President Obama: America's "foodie-in-chief"

President Obama has dined at some of the trendiest restaurants in the world, from Japan to Martha's Vineyard, to his hometown of Chicago and his childhood home in Hawaii. After six years in the White House, the first couple has found plenty of reasons to celebrate at some of Washington's top eateries, enjoying the city's best high-brow, and low-brow cuisines, reports CBS News correspondent Bill Plante.

"President Obama is eating at far hipper places than any other president in modern history, partly because Washington has hipper restaurants than we've had in a long time, but part of it has to do with the Obamas' taste. They seem to like going out," Washington Post writer Emily Heil said.

Washingtonians rarely saw president Mr. Obama's predecessor out on the town.

"As a diner, President Obama is so much cooler than President Bush," Heil said. "President Bush really didn't leave the White House at night very often. He didn't seem to enjoy dining out, and dining at hip places the way the Obamas do."

Restaurant Nora, a Washington D.C. fine dining landmark, has hosted the first couple twice, even opening up its special private room in 2010 for Michelle Obama's surprise birthday party. Nora Pouillon has owned the restaurant for 35 years.

While the president doesn't have a food taster, Pouillon said there is a member of the Secret Service watching every move.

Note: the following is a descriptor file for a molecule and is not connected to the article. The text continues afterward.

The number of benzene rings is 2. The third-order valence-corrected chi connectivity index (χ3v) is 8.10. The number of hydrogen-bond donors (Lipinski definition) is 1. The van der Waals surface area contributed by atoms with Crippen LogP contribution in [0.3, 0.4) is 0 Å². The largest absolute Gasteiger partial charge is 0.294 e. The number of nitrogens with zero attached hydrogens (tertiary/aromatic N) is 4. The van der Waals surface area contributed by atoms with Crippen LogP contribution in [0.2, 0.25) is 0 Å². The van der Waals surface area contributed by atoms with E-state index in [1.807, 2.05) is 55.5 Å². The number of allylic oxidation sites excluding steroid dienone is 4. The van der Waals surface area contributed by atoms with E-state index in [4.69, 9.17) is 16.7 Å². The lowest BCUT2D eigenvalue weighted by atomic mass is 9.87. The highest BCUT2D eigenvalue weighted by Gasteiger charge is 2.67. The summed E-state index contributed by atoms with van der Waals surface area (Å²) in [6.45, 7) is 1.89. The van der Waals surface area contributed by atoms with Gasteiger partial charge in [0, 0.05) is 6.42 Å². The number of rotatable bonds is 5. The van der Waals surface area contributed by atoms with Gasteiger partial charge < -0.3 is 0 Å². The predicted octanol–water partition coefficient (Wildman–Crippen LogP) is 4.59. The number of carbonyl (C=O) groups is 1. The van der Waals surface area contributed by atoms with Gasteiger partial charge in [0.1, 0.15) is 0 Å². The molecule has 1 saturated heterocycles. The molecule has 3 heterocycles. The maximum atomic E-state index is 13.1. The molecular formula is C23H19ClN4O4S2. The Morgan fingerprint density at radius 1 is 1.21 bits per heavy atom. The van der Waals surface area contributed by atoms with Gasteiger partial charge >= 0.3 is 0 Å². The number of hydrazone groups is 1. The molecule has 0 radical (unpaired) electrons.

"They're everywhere. They're at every entrance, they're in the kitchen, they're at the entrance door. Everybody who comes in the restaurant is checked," Pouillon said. "And in the kitchen there's at least one or two people who really check."

Camilla Rothwell handles special events for the restaurant and helped plan the first lady's birthday.

"It was a surprise party for Michelle Obama. I opened the doors and her guests and family were hiding out to one side, we raised the lights and everybody jumped up and said, 'Surprise,'" Rothwell said.

Rothwell admitted that while it's an honor to plan a dinner for the leader of the free world, it can be challenging.

"When you do get the president coming, or a VIP, the security take up tables. So for a restaurant, it's an expensive business because they have to give up valuable real estate in the restaurant to make sure that the security are seated at tables that have a direct line of view to the president," Rothwell said.

And they don't order food.

Former White House press advance Brent Swander spent six years planning trips for President George W. Bush and several White House hopefuls. He said it can take up to a dozen people and days of planning for one presidential night out.

"The Secret Service will be part of that planning process if we know a few days in advance, but we still limit that footprint, and we certainly do not make any reservations or let the restaurant know that it is the president coming. We keep that very under wraps," Swander said.